UK and US rheumatologists diverge on baseline retinal testing for HCQ patients

3 minute read

Recent UK guidelines no longer recommend baseline retinal testing for patients initiating hydroxychloroquine, while US guidelines continue to support it. Why the change, and what’s the story in Australia?

The Royal College of Ophthalmologists (RCOphth) in the UK has recently released revised guidelines for baseline retinal screening of patients prescribed hydroxychloroquine (HCQ) and chloroquine, endorsed by the British Society for Rheumatology (BSR).

The new recommendations do not support baseline testing for patients.

The previous RCOphth guidelines, which formed the basis of the BSR DMARD guidelines, “introduced a significant burden on clinical teams, and some services were unable to deliver them,” according to an editorial in Rheumatology. While not supporting baseline testing, the new recommendations state that for patients with additional risk factors for retinal toxicity annual monitoring should begin after one year of treatment, and after five years for all other users.

“The new RCOphth recommendations are expected to increase the efficiency and reduce the cost of delivering monitoring services without reducing the overall diagnostic yield,” say the editorial authors, noting that “improvements in the efficiency and cost-effectiveness of the monitoring protocol are expected to improve access to monitoring for individuals at risk of sight loss.”

Weeks later, the American College of Rheumatology released its updated HCQ guidelines with respect to retinal toxicity in a joint statement with the American Academy of Ophthalmology, the American Academy of Dermatology and the Rheumatologic Dermatology Society.

In contrast to the UK guidelines, these guidelines continue to recommend a baseline retinal exam within the first few months of taking HCQ to rule out underlying retinal disease that may contraindicate HCQ use.

Melbourne-based rheumatologist Associate Professor Alberta Hoi said, “Obviously the US and UK have different guidelines as they stand, but in principle follow a few similar observations. The difference in the guidelines is related to the healthcare model and access to services.”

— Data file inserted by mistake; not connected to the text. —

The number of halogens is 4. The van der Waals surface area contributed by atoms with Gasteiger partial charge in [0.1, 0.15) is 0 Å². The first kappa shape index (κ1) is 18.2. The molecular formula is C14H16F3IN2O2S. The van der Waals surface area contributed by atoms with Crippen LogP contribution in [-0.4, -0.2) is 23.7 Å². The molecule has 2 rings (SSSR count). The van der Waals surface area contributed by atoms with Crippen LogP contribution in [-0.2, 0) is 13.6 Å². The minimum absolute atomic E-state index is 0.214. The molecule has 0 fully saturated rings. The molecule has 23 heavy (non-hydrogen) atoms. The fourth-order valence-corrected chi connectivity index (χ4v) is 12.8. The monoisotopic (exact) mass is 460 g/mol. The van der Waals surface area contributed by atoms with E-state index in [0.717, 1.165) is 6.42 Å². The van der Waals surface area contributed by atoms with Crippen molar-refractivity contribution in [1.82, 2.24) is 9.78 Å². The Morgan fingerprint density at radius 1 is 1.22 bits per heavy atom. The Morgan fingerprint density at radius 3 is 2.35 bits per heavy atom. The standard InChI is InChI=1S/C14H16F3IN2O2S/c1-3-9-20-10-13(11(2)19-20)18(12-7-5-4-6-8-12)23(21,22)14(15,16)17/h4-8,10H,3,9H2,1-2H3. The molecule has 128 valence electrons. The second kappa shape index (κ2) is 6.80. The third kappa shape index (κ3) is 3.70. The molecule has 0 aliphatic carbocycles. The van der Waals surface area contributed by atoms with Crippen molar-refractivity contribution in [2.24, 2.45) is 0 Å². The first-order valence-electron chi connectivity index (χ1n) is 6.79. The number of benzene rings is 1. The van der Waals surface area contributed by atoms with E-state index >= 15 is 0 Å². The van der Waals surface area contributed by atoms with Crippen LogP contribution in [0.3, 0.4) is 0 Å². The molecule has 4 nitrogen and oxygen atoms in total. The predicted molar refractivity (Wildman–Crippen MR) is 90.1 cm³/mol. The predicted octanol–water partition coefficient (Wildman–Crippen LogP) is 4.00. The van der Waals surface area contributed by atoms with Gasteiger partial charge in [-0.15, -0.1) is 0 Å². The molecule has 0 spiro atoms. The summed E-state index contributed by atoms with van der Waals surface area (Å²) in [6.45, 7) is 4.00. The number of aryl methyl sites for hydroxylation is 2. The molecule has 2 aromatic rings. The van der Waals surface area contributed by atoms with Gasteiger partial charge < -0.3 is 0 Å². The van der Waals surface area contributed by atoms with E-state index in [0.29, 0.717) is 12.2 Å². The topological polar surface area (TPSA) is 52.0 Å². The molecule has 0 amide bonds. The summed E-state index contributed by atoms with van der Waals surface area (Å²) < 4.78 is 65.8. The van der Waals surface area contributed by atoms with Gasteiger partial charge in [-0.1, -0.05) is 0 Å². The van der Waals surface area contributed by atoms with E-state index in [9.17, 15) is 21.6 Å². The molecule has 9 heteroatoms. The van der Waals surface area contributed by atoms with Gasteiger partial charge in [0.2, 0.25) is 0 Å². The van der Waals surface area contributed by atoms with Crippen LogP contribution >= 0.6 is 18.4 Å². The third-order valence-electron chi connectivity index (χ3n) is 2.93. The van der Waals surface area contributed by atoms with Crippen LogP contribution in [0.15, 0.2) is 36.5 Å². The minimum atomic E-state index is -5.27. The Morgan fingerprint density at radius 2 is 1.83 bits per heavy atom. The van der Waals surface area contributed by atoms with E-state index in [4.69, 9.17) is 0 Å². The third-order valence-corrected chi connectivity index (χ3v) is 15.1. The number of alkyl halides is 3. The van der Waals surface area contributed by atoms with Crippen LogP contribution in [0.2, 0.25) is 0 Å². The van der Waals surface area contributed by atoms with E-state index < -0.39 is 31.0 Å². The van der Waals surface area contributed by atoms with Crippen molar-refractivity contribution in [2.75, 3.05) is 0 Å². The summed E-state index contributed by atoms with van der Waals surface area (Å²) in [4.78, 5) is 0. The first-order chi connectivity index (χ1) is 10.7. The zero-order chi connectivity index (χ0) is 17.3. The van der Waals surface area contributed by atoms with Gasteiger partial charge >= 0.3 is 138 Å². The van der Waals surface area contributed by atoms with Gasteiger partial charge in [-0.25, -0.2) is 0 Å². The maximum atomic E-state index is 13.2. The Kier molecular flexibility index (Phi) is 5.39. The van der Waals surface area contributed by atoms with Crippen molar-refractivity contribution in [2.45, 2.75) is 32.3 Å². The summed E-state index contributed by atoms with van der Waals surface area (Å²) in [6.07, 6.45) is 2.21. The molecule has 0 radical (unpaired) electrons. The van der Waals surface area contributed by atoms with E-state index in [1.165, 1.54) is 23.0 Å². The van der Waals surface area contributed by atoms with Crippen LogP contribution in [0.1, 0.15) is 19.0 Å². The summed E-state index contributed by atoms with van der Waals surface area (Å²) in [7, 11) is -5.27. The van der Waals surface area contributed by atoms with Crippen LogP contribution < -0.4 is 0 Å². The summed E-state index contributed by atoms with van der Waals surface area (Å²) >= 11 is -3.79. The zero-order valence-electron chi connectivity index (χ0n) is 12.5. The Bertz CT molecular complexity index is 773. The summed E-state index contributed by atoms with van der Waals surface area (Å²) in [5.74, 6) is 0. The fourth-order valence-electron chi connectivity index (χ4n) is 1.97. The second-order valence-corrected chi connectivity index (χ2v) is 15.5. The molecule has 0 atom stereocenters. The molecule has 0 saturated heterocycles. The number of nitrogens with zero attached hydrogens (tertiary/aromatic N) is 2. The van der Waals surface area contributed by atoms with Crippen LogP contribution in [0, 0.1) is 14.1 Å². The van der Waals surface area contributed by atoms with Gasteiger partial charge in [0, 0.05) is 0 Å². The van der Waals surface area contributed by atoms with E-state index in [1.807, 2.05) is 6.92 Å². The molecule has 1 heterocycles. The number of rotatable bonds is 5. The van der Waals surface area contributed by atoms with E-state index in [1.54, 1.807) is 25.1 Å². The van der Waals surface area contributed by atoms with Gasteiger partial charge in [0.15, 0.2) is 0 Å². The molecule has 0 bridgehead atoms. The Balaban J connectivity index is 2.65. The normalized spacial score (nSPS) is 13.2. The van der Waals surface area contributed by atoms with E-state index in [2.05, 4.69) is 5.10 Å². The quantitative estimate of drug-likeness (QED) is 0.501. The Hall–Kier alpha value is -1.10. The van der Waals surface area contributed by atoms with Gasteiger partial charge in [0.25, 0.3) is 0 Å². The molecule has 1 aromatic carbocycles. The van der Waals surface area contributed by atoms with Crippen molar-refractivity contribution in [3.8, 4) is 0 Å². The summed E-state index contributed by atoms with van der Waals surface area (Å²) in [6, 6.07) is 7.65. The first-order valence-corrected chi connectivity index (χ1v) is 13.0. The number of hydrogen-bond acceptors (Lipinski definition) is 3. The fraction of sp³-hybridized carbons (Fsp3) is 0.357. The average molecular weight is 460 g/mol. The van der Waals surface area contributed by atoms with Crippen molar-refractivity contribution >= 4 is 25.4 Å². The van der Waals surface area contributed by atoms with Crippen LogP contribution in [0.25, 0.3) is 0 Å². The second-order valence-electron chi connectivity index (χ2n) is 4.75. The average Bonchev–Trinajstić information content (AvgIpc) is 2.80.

With limited access to monitoring services behind the change to UK guidelines, said Professor Hoi, “the removal of baseline screening is not unreasonable, as the first screening visit is highly unlikely to diagnose HCQ retinal toxicity, but rather is used as a reassurance exercise to ensure the patient does not have any baseline abnormality that warrants follow up.”

“I think the more important aspect of the monitoring is recognising the at-risk groups – that is, people on higher dose, renal impairment, tamoxifen user, and anyone with pre-existing macular disease,” she added.

There is no national guideline in Australia, but Professor Hoi and her Monash colleagues developed a local one with their ophthalmology team to make it easier for HCQ prescribers and patients to get the right screening.

“At Monash we still recommend the baseline screening, but suggest this can be done any time within the first 6 months of starting HCQ which is in line with the US screening guideline,” said Professor Hoi, who’s head of the lupus clinic at Monash Medical Centre.

In terms of costs of the screening in Australia, the automated visual field testing is available from most optometrists and attracts a Medicare Rebate. However, the availability of ocular coherence tomography is more limited and not covered by Medicare, making it more costly for patients.

“While we recommend doing both tests, we often discuss it with patients so they understand,” said Professor Hoi.

UK guidelines: Rheumatology

US guidelines: Arthritis & Rheumatology doi/10.1002/art.41683

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